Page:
Mission type Navigation
Operator ISRO
COSPAR ID 2014-061A
SATCAT № 40269
Mission duration 10 years[1]
Spacecraft properties
Bus I-1K
Manufacturer ISRO Satellite Centre
Space Applications Centre
Launch mass 1,424.5 kilograms (3,140 lb)[1]
Power 1,660 watts[1]
Start of mission
Launch date 15 October 2014, 20:02 UTC (2014-10-15T20:02Z)
Rocket PSLV-XL C26
Launch site Satish Dhawan FLP
Contractor ISRO
Orbital parameters
Reference system Geocentric
Regime Geostationary
Longitude 83° East[1]
Perigee 35,697 kilometres (22,181 mi)[2]
Apogee 35,889 kilometres (22,300 mi)[2]
Inclination 4.78 degrees[2]
Period 1436.12 minutes[2]
Epoch 23 January 2015, 21:16:09 UTC[2]

IRNSS-1C is the third out of seven in the Indian Regional Navigation Satellite System (IRNSS) series of satellites after IRNSS-1A and IRNSS-1B. The IRNSS constellation of satellites is slated to be launched to provide navigational services to the region. It was launched on 15 October 2014 at 20:02 UTC by PSLV-C26 and will be placed in geostationary orbit.[1][3][4]


The satellite will help augmenting the satellite based navigation system of India which is currently under development. The navigational system so developed will be a regional one targeted towards South Asia. The satellite will provide navigation, tracking and mapping services.[5]

IRNSS-1C satellite will have two payloads: a navigation payload and CDMA ranging payload in addition with a laser retro-reflector. The payload generates navigation signals at L5 and S-band. The design of the payload makes the IRNSS system inter-operable and compatible with Global Positioning System (GPS) and Galileo systems.[3] The satellite is powered by two solar arrays, which generate up to 1,660 watts, and has a life-time of ten years.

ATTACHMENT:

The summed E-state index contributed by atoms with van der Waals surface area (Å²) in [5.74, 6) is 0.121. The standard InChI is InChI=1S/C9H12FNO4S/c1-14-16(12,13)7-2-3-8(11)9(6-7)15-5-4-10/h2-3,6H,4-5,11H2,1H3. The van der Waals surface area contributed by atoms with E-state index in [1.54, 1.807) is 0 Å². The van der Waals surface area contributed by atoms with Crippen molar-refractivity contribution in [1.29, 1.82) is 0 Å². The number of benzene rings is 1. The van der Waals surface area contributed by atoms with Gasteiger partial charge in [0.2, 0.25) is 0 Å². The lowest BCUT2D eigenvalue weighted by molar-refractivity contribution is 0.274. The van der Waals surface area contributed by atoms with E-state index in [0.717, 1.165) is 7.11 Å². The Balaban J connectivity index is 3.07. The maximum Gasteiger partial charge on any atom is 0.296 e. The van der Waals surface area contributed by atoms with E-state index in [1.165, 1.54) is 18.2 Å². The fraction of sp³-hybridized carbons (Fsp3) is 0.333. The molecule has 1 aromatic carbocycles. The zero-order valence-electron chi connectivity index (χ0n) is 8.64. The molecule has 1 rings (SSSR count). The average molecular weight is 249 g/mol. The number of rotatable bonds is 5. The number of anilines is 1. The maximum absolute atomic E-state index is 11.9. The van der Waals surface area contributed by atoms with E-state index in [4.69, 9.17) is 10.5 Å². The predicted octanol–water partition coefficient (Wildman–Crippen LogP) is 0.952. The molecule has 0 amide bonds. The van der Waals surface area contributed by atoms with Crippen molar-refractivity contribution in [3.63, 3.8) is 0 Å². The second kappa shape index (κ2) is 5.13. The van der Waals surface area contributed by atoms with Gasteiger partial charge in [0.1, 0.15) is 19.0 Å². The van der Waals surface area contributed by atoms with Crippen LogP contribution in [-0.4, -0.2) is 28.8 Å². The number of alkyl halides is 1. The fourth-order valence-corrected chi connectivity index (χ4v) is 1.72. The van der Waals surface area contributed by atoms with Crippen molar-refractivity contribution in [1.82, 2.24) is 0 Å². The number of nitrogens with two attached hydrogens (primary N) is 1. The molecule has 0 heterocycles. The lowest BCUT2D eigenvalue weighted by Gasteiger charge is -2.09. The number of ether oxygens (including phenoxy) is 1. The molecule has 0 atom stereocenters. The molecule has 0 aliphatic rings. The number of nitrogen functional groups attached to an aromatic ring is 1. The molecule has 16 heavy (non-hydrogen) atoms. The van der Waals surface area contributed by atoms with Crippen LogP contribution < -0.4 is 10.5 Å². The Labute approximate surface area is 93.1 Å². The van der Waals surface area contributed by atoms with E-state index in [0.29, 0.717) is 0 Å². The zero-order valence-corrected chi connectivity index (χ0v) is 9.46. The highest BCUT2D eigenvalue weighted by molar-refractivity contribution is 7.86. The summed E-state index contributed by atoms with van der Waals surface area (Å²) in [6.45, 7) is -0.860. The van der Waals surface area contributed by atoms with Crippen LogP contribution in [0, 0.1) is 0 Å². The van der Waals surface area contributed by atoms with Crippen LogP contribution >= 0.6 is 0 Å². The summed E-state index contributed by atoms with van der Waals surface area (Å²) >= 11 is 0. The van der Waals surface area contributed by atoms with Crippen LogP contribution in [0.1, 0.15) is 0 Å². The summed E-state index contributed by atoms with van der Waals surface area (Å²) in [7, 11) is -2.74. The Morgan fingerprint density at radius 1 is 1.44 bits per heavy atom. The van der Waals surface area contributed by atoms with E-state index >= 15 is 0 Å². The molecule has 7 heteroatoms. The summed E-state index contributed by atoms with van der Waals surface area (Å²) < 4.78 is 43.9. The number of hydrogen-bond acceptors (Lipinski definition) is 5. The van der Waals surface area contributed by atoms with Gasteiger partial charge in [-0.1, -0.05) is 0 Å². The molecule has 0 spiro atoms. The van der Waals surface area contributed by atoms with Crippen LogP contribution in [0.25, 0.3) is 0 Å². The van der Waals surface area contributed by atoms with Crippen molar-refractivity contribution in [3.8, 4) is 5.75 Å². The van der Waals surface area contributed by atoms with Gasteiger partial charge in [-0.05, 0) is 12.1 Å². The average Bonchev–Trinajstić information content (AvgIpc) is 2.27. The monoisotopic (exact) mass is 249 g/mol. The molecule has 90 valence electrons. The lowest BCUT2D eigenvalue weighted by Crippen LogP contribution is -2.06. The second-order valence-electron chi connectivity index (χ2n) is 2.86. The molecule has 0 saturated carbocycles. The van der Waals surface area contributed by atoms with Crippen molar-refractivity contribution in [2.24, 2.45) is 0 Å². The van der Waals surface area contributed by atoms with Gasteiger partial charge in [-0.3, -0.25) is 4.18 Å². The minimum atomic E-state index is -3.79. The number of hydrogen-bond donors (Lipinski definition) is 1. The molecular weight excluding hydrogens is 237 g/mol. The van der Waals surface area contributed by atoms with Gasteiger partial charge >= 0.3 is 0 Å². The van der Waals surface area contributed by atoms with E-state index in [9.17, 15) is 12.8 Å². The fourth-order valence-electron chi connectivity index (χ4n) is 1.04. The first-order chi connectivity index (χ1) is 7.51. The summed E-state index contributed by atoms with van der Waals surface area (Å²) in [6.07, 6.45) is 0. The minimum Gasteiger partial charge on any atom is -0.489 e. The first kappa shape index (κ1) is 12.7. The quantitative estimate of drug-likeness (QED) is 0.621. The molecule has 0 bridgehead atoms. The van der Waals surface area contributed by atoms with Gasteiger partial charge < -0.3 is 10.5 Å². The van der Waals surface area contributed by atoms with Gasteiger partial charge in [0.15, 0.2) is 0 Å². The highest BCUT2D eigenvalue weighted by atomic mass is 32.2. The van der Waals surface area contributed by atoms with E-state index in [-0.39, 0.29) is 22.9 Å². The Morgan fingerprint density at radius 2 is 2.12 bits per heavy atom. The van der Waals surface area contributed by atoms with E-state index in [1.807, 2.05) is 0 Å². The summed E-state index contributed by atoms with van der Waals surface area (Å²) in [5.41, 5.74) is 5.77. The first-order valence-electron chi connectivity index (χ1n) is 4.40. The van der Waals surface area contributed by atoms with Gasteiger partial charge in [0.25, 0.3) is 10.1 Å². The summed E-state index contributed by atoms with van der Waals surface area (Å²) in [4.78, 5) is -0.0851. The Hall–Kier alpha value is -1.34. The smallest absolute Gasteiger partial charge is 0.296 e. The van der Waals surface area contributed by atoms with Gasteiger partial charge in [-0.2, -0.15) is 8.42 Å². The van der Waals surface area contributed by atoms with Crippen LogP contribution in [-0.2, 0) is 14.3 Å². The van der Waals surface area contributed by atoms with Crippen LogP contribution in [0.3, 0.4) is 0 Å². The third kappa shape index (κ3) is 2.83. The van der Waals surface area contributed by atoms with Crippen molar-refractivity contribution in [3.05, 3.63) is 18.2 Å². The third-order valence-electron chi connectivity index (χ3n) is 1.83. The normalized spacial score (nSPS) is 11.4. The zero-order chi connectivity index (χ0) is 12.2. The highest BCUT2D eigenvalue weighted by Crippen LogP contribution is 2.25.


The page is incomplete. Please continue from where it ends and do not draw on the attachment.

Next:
IRNSS-1C was launched successfully on 16 October 2014 at 1:32 am IST from Satish Dhawan Space Centre in Sriharikota.[6] An update from ISRO's official Facebook page on 18 October 2014 states that

Navigation Satellite IRNSS 1C Update:

The second orbit raising operation of IRNSS-1C is successfully completed by firing the Apogee Motor for 1,563 seconds. The current orbital parameters are:

See also


  1. ^ a b c d e
  2. ^ a b c d e
  3. ^ a b
  4. ^
  5. ^
  6. ^

External links

  • ISRO Future Programmes